Author Roger Garside issued this warning in an email to the Sun, adding that law enforcement will eventually be ordered to use force on demonstrators exhausted by the country's zero-COVID policy. Garside served in China during the decade-long Cultural Revolution from 1966 to 1976, and subsequently from 1976 to 1979 under former Chinese paramount leader Deng Xiaoping.
"This has never happened before, since the start of the [Chinese] Communist Party's (CCP) rule … in 1949," he wrote. "Even in [the] 1989 [Tiananmen Square protests], people didn't explicitly call for the leader to 'step down' or for the [CCP] to do so."
"In making such explicitly political demands, people have crossed a psychological and political red line. There will be no turning back."
Garside, an associate fellow at the London-based Henry Jackson Society, remarked that arresting demonstrators might deter anti-lockdown protests for a while, but warned that "new causes of unrest will arise."
"The police have shown restraint so far, but at some point, they will be ordered to use force. Some will obey and people will be killed. Some will disobey, and then either order will break down or Xi will be ousted in a coup." (Related: Chinese police violently disperse peaceful protesters in Chengdu.)
China affairs commentator Matthew Henderson wrote in a piece for the Telegraph that "pressure has been building for months" after almost three years of snap lockdowns, lengthy quarantines and mass testing – coupled with a tanking economy.
"A tipping point seems to have been reached, at which the citizens of China have had enough," he stated, adding that the brewing uprising against the CCP could be "the beginning of the end for Xi."
Garside's warning came amid Chinese citizens frustrated with the zero-COVID lockdowns protesting against medical tyranny. The protests were further fueled by news of 10 people dying in an apartment block fire in Urumqi, the capital of the Xinjiang region. The said building was locked down due to a COVID-19 case, which proved detrimental when the fire broke out as the 10 victims were trapped and unable to escape.
According to the Sun, the protests are more widespread than the 1989 pro-democracy protests in Beijing's Tiananmen Square. The demonstrations, led by student leaders, were violently suppressed by the People's Liberation Army.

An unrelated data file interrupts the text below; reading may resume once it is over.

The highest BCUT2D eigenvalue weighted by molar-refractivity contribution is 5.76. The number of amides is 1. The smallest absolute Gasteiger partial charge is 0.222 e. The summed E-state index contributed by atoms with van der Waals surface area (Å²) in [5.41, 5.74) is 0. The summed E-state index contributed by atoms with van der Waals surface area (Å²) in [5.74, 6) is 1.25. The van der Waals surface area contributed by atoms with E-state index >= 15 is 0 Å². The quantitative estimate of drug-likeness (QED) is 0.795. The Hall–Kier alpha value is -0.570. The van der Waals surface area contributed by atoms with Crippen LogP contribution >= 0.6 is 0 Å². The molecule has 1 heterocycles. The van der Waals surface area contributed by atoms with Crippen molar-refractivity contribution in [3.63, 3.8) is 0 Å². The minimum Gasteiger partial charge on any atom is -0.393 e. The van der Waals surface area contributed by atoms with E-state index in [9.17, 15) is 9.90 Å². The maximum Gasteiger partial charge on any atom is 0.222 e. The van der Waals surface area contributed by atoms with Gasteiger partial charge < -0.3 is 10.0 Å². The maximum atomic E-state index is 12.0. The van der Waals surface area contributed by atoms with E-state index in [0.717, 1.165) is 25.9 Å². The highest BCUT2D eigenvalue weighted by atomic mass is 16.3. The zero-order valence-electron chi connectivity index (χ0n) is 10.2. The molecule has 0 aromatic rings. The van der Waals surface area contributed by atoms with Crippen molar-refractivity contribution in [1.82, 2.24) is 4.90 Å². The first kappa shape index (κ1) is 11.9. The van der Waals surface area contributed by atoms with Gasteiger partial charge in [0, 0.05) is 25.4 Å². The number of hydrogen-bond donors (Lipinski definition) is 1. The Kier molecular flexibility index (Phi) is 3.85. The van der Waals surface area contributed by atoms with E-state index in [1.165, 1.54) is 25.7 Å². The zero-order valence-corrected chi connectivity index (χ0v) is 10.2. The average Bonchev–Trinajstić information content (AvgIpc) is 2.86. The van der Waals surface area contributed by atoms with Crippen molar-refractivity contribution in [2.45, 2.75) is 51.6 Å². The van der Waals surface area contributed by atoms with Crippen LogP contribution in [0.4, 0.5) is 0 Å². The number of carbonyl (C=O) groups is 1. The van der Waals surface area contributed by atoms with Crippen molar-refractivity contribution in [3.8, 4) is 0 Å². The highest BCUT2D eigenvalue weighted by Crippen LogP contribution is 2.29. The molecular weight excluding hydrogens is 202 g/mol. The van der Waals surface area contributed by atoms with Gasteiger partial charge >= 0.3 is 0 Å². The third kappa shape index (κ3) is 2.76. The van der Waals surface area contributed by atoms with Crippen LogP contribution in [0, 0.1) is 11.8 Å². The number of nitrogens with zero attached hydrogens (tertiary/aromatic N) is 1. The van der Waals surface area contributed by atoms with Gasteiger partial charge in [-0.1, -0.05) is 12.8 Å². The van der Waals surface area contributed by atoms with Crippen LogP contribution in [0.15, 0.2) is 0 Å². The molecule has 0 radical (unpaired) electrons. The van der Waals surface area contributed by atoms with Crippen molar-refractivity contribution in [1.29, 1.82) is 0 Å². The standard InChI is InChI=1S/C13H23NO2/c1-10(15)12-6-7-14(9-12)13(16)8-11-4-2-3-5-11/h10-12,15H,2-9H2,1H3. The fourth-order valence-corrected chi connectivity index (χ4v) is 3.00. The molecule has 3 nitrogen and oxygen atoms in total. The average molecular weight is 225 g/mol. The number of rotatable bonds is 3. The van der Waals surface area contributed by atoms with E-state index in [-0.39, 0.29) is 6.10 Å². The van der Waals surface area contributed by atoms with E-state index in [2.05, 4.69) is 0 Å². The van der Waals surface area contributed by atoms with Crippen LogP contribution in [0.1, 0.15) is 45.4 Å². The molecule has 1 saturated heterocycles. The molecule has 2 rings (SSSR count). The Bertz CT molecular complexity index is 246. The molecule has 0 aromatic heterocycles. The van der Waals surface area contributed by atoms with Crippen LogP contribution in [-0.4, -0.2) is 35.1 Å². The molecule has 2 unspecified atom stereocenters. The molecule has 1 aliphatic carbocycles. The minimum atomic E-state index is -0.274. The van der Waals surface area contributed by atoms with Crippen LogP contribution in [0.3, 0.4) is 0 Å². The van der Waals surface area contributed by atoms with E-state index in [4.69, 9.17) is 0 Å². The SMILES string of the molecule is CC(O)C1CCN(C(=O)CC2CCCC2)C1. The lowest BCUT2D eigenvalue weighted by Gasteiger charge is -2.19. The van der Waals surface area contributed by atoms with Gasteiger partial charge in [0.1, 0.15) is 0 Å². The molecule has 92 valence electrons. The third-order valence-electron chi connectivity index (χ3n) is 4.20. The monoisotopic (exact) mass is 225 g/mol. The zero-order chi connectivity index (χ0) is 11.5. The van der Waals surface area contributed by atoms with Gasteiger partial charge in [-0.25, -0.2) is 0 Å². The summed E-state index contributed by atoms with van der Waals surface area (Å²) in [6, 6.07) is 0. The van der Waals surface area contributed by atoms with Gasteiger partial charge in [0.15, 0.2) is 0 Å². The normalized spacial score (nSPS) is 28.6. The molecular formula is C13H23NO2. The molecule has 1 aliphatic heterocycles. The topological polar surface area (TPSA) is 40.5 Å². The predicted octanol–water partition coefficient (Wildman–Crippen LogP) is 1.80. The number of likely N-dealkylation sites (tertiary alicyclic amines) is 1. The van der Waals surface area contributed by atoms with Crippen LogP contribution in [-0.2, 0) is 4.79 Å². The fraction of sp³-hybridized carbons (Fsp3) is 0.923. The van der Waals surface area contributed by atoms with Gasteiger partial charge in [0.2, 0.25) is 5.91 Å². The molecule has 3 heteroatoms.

Kerry Brown, the director of the Lau China Institute at King's College London, pointed out that public opinion in China "has clearly shifted" and "patience has run out" among those living in the country.
"Chinese people in major cities are deeply frustrated and angry at the continuing disruption to their lives, the lack of a furlough scheme and the economic impact of the lockdowns," he said.
"About a year or so ago, I think the government response was popular. People were very fearful of the virus, and they wanted to see concerted action. But clearly, their patience has run out. It is clear that the current policies are unsustainable."
Former Tiananmen Square protest leader Wang Dan posted on Facebook: "From Beijing to Chengdu, from Shanghai to Wuhan, mass protests of varying sizes have broken out in many cities – and all have political demands. A nationwide public revolt is happening. But if [the authorities] use a violent crackdown policy or even open fire, a major event altering the world will happen."
"Should Xi mobilize the military, the fall of the CCP – which we think would be far off – could happen quickly."
But according to Brown, the Chinese paramount leader would not step down that easily.
"[Xi will] try to quash this unrest, address some of the concerns and still be in power after all of this. Otherwise, we are looking at bedlam and chaos."
Watch this footage of protests against the CCP's draconian zero-COVID policies.
This video is from the Vigilent Citizen channel on Brighteon.com.